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Russian Wheat Aphid
Photo: MA Nash

Should a new plant pest enter Australia, one of the first steps in either an eradication or a management program is the identification of control methods for that pest.

In many instances, control might be best achieved using chemicals. However, even chemicals used to eradicate or control exotic plant pests (EPPs) must be registered or be under permit for use through the Australian Pesticide and Veterinary Medicine Authority (APVMA). That means emergency or minor-use permits are often required to ensure that chemicals are availablein the first stages of an incursion response.

Criteria for selecting chemicals during a response to a particular EPP include:

  • chemicals that are used to control the pest overseas, or have been shown to be highly effective at controlling the pest in the scientific literature;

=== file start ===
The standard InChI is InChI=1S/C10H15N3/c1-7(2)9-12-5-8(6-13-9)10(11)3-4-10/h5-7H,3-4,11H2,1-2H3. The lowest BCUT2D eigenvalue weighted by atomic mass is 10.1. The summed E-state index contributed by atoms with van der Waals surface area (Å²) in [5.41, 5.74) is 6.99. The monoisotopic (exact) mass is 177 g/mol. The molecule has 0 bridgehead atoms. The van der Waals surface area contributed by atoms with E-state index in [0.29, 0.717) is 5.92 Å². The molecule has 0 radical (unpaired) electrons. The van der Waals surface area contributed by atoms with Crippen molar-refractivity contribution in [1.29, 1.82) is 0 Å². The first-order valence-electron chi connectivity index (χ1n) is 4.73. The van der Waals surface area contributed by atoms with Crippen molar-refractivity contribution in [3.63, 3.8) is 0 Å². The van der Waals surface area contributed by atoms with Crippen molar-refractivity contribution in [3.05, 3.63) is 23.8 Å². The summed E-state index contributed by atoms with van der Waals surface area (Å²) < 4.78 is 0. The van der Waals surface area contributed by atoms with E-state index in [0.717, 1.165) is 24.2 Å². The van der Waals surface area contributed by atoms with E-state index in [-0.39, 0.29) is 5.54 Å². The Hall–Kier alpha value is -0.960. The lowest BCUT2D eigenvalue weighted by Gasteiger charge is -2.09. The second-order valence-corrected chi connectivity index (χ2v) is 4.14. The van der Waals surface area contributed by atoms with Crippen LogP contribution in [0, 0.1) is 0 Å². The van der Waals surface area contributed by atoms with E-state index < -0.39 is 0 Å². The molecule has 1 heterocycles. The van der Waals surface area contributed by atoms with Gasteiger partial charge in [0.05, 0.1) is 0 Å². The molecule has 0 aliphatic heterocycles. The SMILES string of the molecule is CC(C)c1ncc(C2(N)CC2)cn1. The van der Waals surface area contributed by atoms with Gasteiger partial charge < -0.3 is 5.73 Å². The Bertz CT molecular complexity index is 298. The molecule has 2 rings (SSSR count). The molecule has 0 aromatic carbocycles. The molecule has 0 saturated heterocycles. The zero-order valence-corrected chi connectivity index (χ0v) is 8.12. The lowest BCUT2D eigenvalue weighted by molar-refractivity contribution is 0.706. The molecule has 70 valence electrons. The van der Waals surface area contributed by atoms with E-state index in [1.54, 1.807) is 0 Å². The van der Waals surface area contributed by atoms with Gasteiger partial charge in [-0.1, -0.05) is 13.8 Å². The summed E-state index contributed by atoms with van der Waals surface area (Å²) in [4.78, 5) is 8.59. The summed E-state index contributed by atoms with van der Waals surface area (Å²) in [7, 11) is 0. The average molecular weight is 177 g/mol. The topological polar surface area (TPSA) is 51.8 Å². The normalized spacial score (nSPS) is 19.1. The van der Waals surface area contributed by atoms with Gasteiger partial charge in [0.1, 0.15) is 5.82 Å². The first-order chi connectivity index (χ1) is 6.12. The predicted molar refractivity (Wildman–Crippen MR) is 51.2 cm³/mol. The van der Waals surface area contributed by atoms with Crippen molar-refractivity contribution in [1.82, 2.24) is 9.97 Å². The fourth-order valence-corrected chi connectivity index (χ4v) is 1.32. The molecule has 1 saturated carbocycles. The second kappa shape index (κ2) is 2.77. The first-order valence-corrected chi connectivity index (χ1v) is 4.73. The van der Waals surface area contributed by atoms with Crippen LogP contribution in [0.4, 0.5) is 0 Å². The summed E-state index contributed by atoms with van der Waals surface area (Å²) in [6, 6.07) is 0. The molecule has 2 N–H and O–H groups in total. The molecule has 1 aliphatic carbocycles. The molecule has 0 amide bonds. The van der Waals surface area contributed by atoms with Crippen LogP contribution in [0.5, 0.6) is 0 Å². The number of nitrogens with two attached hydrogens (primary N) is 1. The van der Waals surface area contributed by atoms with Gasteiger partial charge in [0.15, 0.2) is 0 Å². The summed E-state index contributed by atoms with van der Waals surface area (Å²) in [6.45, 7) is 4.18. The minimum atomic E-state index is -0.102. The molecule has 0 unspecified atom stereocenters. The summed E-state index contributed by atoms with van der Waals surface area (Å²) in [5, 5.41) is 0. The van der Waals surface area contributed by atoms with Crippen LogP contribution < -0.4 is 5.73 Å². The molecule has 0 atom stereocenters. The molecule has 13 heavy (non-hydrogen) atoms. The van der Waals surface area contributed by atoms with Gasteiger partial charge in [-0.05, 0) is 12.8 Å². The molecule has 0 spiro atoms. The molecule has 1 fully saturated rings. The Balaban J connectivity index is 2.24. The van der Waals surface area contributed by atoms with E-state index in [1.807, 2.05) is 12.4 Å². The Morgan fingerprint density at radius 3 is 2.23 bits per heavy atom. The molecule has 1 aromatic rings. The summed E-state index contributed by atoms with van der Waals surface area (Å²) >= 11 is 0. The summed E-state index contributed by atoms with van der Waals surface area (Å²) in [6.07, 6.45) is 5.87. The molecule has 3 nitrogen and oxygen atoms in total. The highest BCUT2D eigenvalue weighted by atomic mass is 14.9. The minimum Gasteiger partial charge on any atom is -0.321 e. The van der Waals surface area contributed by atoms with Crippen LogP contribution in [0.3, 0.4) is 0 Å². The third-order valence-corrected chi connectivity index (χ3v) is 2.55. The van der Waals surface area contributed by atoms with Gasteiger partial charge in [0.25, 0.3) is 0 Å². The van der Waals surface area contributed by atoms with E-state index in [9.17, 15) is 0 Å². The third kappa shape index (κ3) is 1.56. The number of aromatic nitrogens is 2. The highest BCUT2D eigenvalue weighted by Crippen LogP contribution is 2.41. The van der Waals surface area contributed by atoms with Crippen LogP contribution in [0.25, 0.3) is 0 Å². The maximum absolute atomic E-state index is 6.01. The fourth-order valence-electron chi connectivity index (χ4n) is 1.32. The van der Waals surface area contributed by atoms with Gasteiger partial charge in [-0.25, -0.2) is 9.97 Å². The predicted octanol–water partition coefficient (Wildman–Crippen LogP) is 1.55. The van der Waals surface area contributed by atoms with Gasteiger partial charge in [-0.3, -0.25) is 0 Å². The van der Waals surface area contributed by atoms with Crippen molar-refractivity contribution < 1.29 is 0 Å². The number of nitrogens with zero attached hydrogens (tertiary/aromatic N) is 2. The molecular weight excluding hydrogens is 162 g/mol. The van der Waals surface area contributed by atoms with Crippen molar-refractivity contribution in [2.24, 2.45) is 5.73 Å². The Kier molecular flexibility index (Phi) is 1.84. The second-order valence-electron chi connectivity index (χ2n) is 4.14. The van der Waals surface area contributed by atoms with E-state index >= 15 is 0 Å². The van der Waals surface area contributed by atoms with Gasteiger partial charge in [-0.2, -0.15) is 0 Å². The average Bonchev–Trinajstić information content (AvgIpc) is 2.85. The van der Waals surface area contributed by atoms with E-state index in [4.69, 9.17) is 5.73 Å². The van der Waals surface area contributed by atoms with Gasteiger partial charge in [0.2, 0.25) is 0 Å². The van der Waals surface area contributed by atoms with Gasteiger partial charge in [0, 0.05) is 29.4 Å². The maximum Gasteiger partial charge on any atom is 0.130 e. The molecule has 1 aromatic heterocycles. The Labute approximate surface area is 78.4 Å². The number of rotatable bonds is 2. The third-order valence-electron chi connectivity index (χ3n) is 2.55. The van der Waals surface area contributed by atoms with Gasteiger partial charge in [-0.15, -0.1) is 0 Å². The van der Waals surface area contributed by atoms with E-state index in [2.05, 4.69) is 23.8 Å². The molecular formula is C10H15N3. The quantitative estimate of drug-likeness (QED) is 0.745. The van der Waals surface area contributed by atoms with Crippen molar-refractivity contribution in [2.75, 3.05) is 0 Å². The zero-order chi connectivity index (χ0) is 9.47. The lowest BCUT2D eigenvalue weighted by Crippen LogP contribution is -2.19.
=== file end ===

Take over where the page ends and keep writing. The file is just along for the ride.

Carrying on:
• chemicals that are registered in Australia; and
  • chemicals registered in Australia for use in a similar way and at a similar rate on host crops.

Chemicals already registered in Australia on the host crop are likely to be readily available, acceptable to overseas markets and also meet APVMA requirements relating to human and environmental health.

Recent exotic pest incursions, most notably the presence of Russian wheat aphid and fall armyworm, highlight the need for development of pre-emptive control measures and the appropriate implementation of management plans when incursions do occur.

More information: Gordon Cummings,

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